If you want to save time and are set on upgrading your bike, then using an aero bike will give you a lot of bang for your buck. Studies have shown that compared to a standard bike, an aero bike can save you 9 minutes on a 100-mile bike ride for the same wattage. If you want to find out more, check out Trek’s blog post on testing.

Bike fit

A very overlooked way to get quicker is to have a bike fit. And for a bike to be fit, it needs adjusting that aims to boost efficiency, comfort, and performance. A bike fit can get you in a more aerodynamic position, help with your pedaling efficiently, reduce injuries, and add a huge amount of comfort, meaning you can stay on the bike for longer periods.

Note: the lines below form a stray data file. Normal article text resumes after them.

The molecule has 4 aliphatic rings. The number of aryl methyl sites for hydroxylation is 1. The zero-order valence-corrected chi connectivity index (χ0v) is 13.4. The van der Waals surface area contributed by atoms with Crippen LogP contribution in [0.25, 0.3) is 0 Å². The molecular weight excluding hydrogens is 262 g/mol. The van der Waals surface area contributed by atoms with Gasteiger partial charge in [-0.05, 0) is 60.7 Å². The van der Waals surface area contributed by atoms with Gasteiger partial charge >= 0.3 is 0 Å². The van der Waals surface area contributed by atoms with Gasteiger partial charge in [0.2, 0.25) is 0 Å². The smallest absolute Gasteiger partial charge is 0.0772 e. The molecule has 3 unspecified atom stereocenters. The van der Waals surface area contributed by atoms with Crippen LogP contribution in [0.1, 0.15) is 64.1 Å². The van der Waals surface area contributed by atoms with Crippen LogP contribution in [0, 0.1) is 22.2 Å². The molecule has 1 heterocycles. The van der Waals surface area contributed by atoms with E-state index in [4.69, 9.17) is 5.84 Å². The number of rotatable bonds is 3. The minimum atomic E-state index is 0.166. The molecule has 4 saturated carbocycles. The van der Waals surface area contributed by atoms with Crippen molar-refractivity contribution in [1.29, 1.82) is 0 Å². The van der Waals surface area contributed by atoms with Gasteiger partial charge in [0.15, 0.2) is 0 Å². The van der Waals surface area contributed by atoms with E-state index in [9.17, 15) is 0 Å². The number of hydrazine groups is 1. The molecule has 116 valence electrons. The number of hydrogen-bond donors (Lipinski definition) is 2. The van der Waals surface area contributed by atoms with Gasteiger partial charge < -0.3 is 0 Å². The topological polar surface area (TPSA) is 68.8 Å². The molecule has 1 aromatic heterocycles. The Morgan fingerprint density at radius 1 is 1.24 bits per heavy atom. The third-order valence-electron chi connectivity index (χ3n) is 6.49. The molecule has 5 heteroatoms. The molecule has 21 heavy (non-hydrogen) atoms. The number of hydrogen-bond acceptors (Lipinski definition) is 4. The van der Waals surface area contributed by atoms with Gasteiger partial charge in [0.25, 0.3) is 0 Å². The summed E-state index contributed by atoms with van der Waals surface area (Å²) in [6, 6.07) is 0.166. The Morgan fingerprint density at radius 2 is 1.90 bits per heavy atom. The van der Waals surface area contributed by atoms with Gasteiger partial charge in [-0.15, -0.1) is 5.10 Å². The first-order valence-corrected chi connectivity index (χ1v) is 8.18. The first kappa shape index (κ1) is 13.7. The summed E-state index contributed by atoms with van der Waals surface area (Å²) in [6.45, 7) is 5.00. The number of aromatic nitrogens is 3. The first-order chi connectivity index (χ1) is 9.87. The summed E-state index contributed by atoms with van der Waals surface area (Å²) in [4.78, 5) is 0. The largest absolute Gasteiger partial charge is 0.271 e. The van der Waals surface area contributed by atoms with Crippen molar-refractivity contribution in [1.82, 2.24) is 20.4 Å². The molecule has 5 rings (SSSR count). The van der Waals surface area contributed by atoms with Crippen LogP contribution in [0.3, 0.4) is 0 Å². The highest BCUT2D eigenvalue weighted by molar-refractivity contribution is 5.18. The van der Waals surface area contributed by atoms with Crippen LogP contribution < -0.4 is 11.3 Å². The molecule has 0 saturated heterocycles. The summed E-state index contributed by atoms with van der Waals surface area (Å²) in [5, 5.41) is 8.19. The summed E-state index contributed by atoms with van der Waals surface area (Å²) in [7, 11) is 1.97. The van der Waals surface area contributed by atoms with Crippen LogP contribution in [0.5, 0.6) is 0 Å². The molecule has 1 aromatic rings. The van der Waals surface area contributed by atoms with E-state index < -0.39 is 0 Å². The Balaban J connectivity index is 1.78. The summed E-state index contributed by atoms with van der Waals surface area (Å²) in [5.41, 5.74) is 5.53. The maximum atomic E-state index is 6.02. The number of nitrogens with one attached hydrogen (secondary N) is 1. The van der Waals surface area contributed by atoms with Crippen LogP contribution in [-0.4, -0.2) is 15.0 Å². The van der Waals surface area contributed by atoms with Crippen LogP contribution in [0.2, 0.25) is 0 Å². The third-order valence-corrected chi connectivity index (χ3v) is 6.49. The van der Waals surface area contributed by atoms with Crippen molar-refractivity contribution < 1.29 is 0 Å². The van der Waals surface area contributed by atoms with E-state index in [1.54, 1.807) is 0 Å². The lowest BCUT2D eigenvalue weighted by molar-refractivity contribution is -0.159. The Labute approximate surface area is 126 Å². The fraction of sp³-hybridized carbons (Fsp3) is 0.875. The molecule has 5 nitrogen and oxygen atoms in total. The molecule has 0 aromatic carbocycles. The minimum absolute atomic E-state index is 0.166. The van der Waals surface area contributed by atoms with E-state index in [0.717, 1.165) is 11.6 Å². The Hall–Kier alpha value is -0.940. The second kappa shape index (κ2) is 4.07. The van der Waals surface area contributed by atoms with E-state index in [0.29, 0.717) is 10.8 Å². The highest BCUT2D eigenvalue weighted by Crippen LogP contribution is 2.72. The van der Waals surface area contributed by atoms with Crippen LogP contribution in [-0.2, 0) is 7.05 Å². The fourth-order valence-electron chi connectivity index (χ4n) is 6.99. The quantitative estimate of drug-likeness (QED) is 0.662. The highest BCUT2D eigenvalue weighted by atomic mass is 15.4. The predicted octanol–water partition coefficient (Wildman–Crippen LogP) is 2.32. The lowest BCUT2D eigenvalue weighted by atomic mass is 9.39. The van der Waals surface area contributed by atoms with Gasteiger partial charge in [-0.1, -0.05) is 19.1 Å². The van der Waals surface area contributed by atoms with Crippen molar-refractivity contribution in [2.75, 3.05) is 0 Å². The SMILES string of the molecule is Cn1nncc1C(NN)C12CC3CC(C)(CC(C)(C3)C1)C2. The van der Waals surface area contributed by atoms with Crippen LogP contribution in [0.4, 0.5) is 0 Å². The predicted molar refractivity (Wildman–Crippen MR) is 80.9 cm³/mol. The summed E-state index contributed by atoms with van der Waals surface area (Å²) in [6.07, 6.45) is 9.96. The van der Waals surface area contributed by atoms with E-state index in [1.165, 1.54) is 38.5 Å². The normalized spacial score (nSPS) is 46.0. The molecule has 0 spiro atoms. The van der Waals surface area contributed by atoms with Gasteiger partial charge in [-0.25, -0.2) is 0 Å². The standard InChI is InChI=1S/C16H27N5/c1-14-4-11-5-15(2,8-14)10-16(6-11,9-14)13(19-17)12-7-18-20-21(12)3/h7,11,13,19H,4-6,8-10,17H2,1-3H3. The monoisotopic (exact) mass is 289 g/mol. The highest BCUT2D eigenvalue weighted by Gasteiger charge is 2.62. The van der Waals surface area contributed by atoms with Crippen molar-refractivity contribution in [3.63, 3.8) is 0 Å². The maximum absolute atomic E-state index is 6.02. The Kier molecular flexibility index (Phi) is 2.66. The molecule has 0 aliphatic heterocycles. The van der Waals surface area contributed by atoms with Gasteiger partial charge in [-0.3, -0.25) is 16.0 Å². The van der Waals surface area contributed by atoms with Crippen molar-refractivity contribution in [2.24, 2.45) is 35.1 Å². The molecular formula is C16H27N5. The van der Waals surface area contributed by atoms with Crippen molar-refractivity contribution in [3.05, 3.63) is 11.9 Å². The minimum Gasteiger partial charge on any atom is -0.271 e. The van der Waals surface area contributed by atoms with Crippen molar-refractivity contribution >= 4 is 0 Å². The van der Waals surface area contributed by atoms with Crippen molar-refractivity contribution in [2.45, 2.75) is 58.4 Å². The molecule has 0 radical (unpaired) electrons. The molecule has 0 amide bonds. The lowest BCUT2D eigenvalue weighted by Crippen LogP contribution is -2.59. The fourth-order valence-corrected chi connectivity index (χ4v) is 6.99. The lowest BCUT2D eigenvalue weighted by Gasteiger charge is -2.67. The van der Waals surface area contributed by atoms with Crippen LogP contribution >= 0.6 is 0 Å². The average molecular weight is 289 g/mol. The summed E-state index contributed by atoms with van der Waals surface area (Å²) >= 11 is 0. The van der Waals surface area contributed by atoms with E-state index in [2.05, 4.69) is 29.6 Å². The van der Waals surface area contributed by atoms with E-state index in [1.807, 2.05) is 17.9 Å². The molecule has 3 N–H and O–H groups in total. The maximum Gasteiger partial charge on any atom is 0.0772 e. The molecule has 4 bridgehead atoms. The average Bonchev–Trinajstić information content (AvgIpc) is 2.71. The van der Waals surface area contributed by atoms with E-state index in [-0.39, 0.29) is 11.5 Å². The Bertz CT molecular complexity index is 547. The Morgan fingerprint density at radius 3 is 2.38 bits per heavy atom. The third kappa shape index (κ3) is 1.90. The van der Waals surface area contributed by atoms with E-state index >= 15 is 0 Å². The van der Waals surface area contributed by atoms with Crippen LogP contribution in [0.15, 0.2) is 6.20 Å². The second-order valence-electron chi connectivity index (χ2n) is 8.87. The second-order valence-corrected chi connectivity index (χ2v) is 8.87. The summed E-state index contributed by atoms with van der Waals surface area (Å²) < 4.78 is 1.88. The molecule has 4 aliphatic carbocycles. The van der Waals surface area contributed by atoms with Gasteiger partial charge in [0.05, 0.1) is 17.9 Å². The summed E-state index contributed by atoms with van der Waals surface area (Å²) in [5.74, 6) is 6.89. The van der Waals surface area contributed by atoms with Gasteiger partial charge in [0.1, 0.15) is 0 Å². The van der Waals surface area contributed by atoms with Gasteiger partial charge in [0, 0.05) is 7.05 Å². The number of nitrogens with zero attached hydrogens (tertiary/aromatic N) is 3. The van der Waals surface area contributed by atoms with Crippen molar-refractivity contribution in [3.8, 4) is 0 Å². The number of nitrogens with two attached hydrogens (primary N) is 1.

Some common injuries that result from an ill-fitting bike include a cyclist’s palsy, anterior knee pain, and a cyclist’s back. So, when you get a new bike, it’s advisable to have a professional technician take a look at your bike. Some things to look out for during a bike fit include:

  • The saddle height, fore and aft position, and saddle tilt
  • Stem length and height
  • Bar width
  • Grip diameter
  • Brake lever adjustments
  • Crank length
  • Shoe, insole, and clean adjustments.

Structured Training

Although interval sessions on the bike and going out for long rides for base miles will improve your fitness, you will get much more out of having some training structure. Hiring a coach who can plan your sessions for you, help give you adequate rest, and reflect on the data to improve your fitness further will go a very long way to making you faster.

The right coach will have a structured training program with a detailed schedule, time frame, and outline of activities. These well-defined goals and training program go a long way to get you going faster.

Bike upgrades